As you can see, it's much simpler now. Also, it seems as if there's a bug with the current Beta bits when you have a RenderPartial on your page, there's no isolation and the view's path is not correct later. Simple fix by simply grabbing the original view path, setting it to the new path, rendering, and then reverting back.

 

Getting back to Extension Methods

And now that we have our path again in our ViewData, we can revert back to using extension methods to extract the path when doing both Global and Local resources. As you can see below, should you be using any other ViewEngine it will always work for Global resources.

   1:  public static class ResourceExtensions
   2:  {
   3:      public static string Resource(this Controller controller, string expression, 
   4:                                                    params object[] args)
   5:      {
   6:          ResourceExpressionFields fields = GetResourceFields(expression, "~/");
   7:          return GetGlobalResource(fields, args);
   8:      }
   9:   
  10:      public static string Resource(this HtmlHelper htmlHelper, 
  11:                                                    string expression, params object[] args)
  12:      {
  13:          string path = (string)htmlHelper.ViewData[LocalizationWebFormView.ViewPathKey];
  14:          if (string.IsNullOrEmpty(path))
  15:              path = "~/";
  16:   
  17:          ResourceExpressionFields fields = GetResourceFields(expression, path);
  18:          if (!string.IsNullOrEmpty(fields.ClassKey))
  19:              return GetGlobalResource(fields, args);
  20:   
  21:          return GetLocalResource(path, fields, args);
  22:      }
  23:   
  24:      static string GetLocalResource(string path, ResourceExpressionFields fields, 
  25:                                                       object[] args)
  26:      {
  27:          return string.Format((string)HttpContext.GetLocalResourceObject(path, 
  28:                                 fields.ResourceKey, CultureInfo.CurrentUICulture), args);
  29:      }
  30:   
  31:      static string GetGlobalResource(ResourceExpressionFields fields, object[] args)
  32:      {
  33:          return string.Format((string)HttpContext.GetGlobalResourceObject(
  34:               fields.ClassKey, fields.ResourceKey, CultureInfo.CurrentUICulture), args);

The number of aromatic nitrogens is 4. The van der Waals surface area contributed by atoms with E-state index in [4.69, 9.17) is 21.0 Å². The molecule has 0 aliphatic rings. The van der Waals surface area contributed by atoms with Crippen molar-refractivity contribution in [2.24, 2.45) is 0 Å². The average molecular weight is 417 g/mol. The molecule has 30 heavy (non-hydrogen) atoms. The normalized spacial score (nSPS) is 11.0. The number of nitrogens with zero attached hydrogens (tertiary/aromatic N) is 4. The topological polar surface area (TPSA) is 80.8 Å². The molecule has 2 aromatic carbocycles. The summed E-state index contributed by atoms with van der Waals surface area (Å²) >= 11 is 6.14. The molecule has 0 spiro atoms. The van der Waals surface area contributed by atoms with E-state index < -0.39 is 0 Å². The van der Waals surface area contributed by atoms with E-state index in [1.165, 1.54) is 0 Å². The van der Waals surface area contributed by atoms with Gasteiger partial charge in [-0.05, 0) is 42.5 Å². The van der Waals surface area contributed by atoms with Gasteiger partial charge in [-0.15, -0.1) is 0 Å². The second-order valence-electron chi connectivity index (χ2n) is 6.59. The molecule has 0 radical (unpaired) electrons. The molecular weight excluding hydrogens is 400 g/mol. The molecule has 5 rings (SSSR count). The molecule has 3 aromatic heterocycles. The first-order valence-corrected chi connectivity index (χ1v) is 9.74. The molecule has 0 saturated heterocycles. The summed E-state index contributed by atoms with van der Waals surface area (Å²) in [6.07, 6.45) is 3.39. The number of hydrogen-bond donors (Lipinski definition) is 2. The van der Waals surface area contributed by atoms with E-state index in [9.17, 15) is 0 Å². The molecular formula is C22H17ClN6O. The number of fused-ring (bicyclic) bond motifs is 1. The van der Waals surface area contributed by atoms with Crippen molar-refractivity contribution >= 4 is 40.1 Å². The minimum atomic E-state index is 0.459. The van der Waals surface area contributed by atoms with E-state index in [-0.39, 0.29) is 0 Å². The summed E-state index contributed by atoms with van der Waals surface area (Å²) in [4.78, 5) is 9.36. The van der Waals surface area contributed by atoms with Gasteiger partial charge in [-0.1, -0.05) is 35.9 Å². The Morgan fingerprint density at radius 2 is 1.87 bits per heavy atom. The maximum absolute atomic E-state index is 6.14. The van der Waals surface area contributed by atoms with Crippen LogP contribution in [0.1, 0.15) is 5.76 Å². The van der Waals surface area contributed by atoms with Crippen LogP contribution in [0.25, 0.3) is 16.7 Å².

35:      }
  36:   
  37:      static ResourceExpressionFields GetResourceFields(string expression, 
  38:                                                                string virtualPath)
  39:      {
  40:          var context = new ExpressionBuilderContext(virtualPath);
  41:          var builder = new ResourceExpressionBuilder();
  42:          return (ResourceExpressionFields)builder.ParseExpression(
  43:                                            expression, typeof(string), context);
  44:      }
  45:  }

Again, thanks to Brad, this implementation seems "less dirty". You can download the source for this here.

 

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ASP.NET MVC: Localization Delegated via View Engines

October 22, 2008 14:02 by matthaw

Update: Please see this newer post. It simplifies this solution drastically, and I don't recommend this version anymore!

 

 

I've previously blogged about how to add localization support within ASP.NET MVC before, but that codebase was based on Preview 3, and now that the beta is out there, the code just doesn't work anymore. Period. The concepts I had originally had put out there really don't fly well in the Beta world, or, within the "real" world in which people are using more than just the WebFormViewEngine for their rendering. So, why is there this big disconnect now? Well. it's not so much that global resources fail to work, it's more local resources don't really apply "generally" anymore.

 

While looking into a solution, and bouncing ideas off of Phil & Brad, I came to the realization that, just like in the Matrix, "There is no spoon" or rather, replace "spoon" with "view location" and you have your reasoning. Now, before you start ranting, let me explain. Yes, there are physical locations at which your views are located, but what if you're ViewEngine was pulling the view's from a database? No guarantee that a "general" solution could achieve local resource support based on a HtmlHelper extensino. However, if you left the local resource delegation up to a ViewEngine, you can now have a concept of a location in relevance to it. (And yes, the point may be moot if you use a different Resource Provider than the asp.net built-in one)

 

So where does that leave us? Well, we need a general way to access both global and local resources within a View, and global resources within a Controller. Ultimately, the code used to get the resources hasn't changed from my original implementation, however, because we no longer have that concept of a view location, the new implementation delegates this decision correctly to the view engine. Also, before I show the proof of concept, I want to warn you that the guts for my view rendering logic is nearly a copy from what is in the WebFormView source.

 

So here's the overall design is as follows:

  1. Any view engine / views can out-of-the-box use "global resources"
  2. A view engine can decide if it's views can participate in "local resources" by supplying it's own implementation.
  3. A controller can request "global resources" for messages it's setting within ViewData.

Now, because I wanted to provide a default implementation for the WebFormViewEngine, the implementation isn't nearly as clean as one would like, but it does work great, and falls back to using non-derived ViewPage's and ViewUserControl's when necessary.